US war on Islam: Al-Arian indicted and arrested on terrorism charges

Empowering Weak & Oppressed

Waseem Shehzad

Dhu al-Hijjah 27, 1423 2003-03-01


by Waseem Shehzad (World, Crescent International Vol. 32, No. 1, Dhu al-Hijjah, 1423)

Dr Sami al-Arian, the Tampa-based Palestinian professor suspended from the University of South Florida (USF) after September 11, was arrested at his home in Tampa, Florida, on February 20 on charges of being a terrorist, specifically of being a leader of the Palestinian Islamic Jihad. Three other Palestinians were also arrested in America — two in Tampa and one in Chicago, Illinois. The fifty-count indictment against them later published by US attorney general John Ashcroft also named four other men not resident in the US. They included Dr. Basheer Nafi, a London-based university lecturer who is also a contributor to Crescent International and a member of the Institute of Contemporary Islamic Thought (ICIT).

The arrests and indictment need to be understood in the context of a long-running campaign against Dr al-Arian, a Palestinian academic who has long been active in Palestinian causes but has always strenuously denied any links with Islamic Jihad. Dr Sami al-Arian is a brother-in-law of Dr Mazen al-Najjar, the Palestinian academic who left the US for Lebanon in September after a five-year campaign to clear his name of similar unsubstantiated allegations. Dr al-Najjar had spent much of the previous five years imprisoned without trial on the basis of ‘secret evidence’ that he and his lawyers were not permitted to challenge, despite repeated court rulings that there was no legal basis for holding him. Last month, Dr al-Najjar was finally reunited with his family in Egypt; now, as his ordeal seems to be over, Sami al-Arian — who campaigned vigorously in Dr al-Najjar’s defence — finds himself in arguably an even worse position.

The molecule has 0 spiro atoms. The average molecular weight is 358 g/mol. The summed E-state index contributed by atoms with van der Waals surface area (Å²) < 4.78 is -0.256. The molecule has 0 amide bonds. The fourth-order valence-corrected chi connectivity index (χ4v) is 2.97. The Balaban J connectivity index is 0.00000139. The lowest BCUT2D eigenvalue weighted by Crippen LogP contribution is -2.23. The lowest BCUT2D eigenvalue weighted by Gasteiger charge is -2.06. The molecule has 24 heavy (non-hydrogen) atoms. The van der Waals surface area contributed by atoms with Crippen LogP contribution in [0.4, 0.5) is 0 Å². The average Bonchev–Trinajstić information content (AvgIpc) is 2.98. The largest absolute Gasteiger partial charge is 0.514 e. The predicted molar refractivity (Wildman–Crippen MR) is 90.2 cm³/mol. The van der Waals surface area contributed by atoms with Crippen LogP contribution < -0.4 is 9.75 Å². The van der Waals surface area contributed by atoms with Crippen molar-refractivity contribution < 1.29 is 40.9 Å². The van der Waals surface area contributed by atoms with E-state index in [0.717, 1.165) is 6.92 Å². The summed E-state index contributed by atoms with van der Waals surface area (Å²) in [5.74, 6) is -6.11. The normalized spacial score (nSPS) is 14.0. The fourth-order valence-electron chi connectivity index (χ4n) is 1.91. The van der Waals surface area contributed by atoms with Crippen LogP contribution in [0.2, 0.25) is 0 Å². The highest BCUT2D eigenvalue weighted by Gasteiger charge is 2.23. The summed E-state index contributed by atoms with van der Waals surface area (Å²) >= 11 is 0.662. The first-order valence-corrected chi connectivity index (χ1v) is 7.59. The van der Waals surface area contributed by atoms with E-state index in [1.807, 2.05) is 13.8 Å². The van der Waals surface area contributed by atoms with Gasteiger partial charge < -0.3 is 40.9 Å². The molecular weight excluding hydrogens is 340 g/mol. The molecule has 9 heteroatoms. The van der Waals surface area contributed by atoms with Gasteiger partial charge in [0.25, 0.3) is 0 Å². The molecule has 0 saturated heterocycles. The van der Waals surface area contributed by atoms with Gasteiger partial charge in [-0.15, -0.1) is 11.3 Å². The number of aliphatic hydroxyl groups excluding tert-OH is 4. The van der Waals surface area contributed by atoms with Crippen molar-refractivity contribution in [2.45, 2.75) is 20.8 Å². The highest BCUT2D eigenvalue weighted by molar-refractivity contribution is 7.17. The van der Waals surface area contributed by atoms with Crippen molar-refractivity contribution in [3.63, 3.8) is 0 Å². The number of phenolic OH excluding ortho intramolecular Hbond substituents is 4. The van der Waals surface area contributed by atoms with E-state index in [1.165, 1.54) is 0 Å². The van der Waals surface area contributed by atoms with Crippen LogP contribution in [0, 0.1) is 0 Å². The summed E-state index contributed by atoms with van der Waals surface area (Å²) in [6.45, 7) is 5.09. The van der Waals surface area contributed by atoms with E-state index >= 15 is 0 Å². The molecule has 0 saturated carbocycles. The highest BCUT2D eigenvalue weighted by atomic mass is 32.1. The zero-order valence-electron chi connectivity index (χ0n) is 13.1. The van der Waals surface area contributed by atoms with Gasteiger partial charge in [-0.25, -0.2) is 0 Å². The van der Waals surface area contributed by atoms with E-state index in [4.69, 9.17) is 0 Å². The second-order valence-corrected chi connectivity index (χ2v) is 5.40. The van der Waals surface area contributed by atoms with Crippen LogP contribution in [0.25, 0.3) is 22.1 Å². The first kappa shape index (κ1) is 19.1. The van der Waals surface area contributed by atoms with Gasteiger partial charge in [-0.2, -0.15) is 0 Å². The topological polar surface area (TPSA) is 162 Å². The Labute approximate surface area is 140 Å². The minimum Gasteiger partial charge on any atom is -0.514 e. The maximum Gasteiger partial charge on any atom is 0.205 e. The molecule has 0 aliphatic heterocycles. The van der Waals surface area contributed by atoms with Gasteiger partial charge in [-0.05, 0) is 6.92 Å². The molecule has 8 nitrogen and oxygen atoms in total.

The political nature of Dr al-Arian’s arrest is clear from the circumstances. The early-morning raid on Dr al-Arian’s home in Tampa was televised, the press having been tipped off in advance by the police and FBI. As he was led away by the police, Dr al-Arian told the press: "It’s all about politics." Following Ashcroft’s announcement of the indictment, which charges these men with allegedly "financing, extolling and assisting acts of terrorism," Nicholas Matassini, Dr al-Arian’s attorney, said: "He’s a political prisoner right now as we speak." Matassini called Ashcroft’s indictment "a work of fiction." Al-Arian was reported to be calm and collected in the dock as he was charged, telling his family not to worry and that all would be well.

There was immediate reaction to Dr al-Arian’s arrest. Alluding to Ashcroft’s allegation that Dr al-Arian is a member of Islamic Jihad, NCPPF (the National Coalition to Protect Political Freedom) president Kit Gage said: "Mere membership of an organization, in my belief, should not alone be the basis for prosecution. Unfortunately, this government is going that way." Gage went on: "A massive indictment at this late date that includes a huge array of charges, many of them using the relatively attenuated term of conspiracy, raises concerns."

The Council on American Islamic Relations (CAIR), a Muslim advocacy group, was also "very concerned that the government would bring charges after investigating an individual for many years without offering any evidence of criminal activity." Omar Ahmad, a CAIR spokesman, said: "This action could leave the impression that Arian’s arrest is based on political considerations, not legitimate national security concerns." Similarly, when Pat Buchanan, a conservative commentator, asked on MSNBC television: "Would the attorney general bring charges against Mr Al-Arian that he could not substantiate, when if it were so proven he would wind up with egg all over his face?" CAIR director Ibrahim Hooper responded: "Let’s see the evidence; let’s see it in open court." Robert McGee, another attorney for Dr al-Arian, reminded viewers on the Tampa Bay News 9 channel that charges against his client must be proved in a court of law. He urged viewers to avoid a rush to judgement.